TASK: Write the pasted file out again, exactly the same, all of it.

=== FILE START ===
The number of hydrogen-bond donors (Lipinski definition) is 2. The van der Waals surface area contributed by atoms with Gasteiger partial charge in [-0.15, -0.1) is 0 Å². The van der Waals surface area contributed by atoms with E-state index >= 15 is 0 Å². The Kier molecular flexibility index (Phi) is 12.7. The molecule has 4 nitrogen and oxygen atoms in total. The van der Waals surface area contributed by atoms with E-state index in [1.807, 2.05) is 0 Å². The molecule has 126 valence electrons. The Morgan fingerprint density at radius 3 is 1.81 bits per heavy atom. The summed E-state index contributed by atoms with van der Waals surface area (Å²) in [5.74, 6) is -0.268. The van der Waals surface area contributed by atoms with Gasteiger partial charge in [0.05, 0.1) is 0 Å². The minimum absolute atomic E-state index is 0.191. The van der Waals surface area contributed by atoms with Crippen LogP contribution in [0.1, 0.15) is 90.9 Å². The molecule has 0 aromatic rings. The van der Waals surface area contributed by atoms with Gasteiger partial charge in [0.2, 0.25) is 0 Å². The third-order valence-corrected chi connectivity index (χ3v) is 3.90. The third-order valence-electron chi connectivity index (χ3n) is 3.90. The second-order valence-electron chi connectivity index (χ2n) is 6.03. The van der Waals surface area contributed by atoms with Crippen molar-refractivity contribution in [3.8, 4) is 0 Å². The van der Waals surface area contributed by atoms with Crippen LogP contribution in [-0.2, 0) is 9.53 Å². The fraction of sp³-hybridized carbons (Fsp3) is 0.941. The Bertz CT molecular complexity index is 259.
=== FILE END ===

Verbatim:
The number of hydrogen-bond donors (Lipinski definition) is 2. The van der Waals surface area contributed by atoms with Gasteiger partial charge in [-0.15, -0.1) is 0 Å². The van der Waals surface area contributed by atoms with E-state index >= 15 is 0 Å². The Kier molecular flexibility index (Phi) is 12.7. The molecule has 4 nitrogen and oxygen atoms in total. The van der Waals surface area contributed by atoms with E-state index in [1.807, 2.05) is 0 Å². The molecule has 126 valence electrons. The Morgan fingerprint density at radius 3 is 1.81 bits per heavy atom. The summed E-state index contributed by atoms with van der Waals surface area (Å²) in [5.74, 6) is -0.268. The van der Waals surface area contributed by atoms with Gasteiger partial charge in [0.05, 0.1) is 0 Å². The minimum absolute atomic E-state index is 0.191. The van der Waals surface area contributed by atoms with Crippen LogP contribution in [0.1, 0.15) is 90.9 Å². The molecule has 0 aromatic rings. The van der Waals surface area contributed by atoms with Gasteiger partial charge in [0.2, 0.25) is 0 Å². The third-order valence-corrected chi connectivity index (χ3v) is 3.90. The third-order valence-electron chi connectivity index (χ3n) is 3.90. The second-order valence-electron chi connectivity index (χ2n) is 6.03. The van der Waals surface area contributed by atoms with Crippen molar-refractivity contribution in [3.8, 4) is 0 Å². The van der Waals surface area contributed by atoms with Crippen LogP contribution in [-0.2, 0) is 9.53 Å². The fraction of sp³-hybridized carbons (Fsp3) is 0.941. The Bertz CT molecular complexity index is 259.